# Electron Diffraction

Students use a Seargent-Welch electron diffraction apparatus to study electron diffraction from graphite and a randomly oriented metal target.

## Discussion Questions

1. The diffraction condition in a lattice may be expressed as H⋅T = integer, where the vector H = n/d, with n as the unit normal to the set of Bragg planes and d the spacing between them, and T is a translation vector in the lattice. For a simple cubic lattice, the translation vector is a linear combination of a1 = [a,0,0], a2 = [0,a,0], and a3 = [0,0,a], so that T = a[px,py,pz], where pi is an integer. Show that the vector H = [h,k,l]/a with d2 = a2/(h2 + k2 + l2) satisfies H⋅T = integer in a simple cubic lattice for all integers h,k,l, with the vector [h,k,l] perpendicular to the Bragg plane.

2. For the face-centered cubic (fcc) lattice, the translation vectors T are linear combinations of a1 = (a/2)[0,1,1], a2 = (a/2)[1,0,1], a3 = (a/2)[1,1,0]. Show that the condition H⋅T = integer leads to the requirement that h,k,l be either all even or all odd.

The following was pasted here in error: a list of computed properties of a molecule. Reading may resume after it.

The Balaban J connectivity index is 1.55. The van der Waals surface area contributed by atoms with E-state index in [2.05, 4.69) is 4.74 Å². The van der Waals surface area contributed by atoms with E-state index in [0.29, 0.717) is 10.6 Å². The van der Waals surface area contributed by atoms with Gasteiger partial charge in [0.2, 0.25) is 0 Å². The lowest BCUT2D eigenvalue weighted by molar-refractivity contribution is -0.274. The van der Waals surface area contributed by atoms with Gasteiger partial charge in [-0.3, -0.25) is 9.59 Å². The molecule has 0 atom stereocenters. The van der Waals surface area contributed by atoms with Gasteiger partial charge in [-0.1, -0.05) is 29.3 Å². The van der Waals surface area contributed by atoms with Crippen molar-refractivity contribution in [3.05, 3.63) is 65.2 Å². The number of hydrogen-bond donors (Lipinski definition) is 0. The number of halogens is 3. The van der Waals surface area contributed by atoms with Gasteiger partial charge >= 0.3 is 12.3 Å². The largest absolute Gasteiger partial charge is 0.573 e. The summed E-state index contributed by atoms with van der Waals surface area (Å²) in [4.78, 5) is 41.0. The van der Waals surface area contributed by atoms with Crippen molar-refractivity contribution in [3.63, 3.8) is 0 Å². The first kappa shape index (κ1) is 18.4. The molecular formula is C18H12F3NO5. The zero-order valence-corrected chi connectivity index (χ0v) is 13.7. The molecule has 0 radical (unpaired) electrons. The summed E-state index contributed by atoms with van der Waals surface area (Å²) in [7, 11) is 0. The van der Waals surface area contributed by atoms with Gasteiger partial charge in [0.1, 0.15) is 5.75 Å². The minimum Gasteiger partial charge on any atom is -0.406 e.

3. Generate the ratio of the largest value of (dhkl/a) to the next 10 largest values of the same quantity for graphite and the three cubic lattices (all hkl for simple cubic, hkl all even or all odd for fcc and the sum h+k+l is even for bcc). Use this for your analysis in Part 2. (Hint: use a spreadsheet.)

4. In this experiment, you are basically finding a relationship between accelerating potential V and the ratio of the electron wavelength λ to the lattice parameter d. Can you use this apparatus to extract λ, the d value for aluminum and the d value for graphite without knowing one of them a priori? If so, how might you do this? If not, how might you alter the experiment and/or use other easily measured information to do so?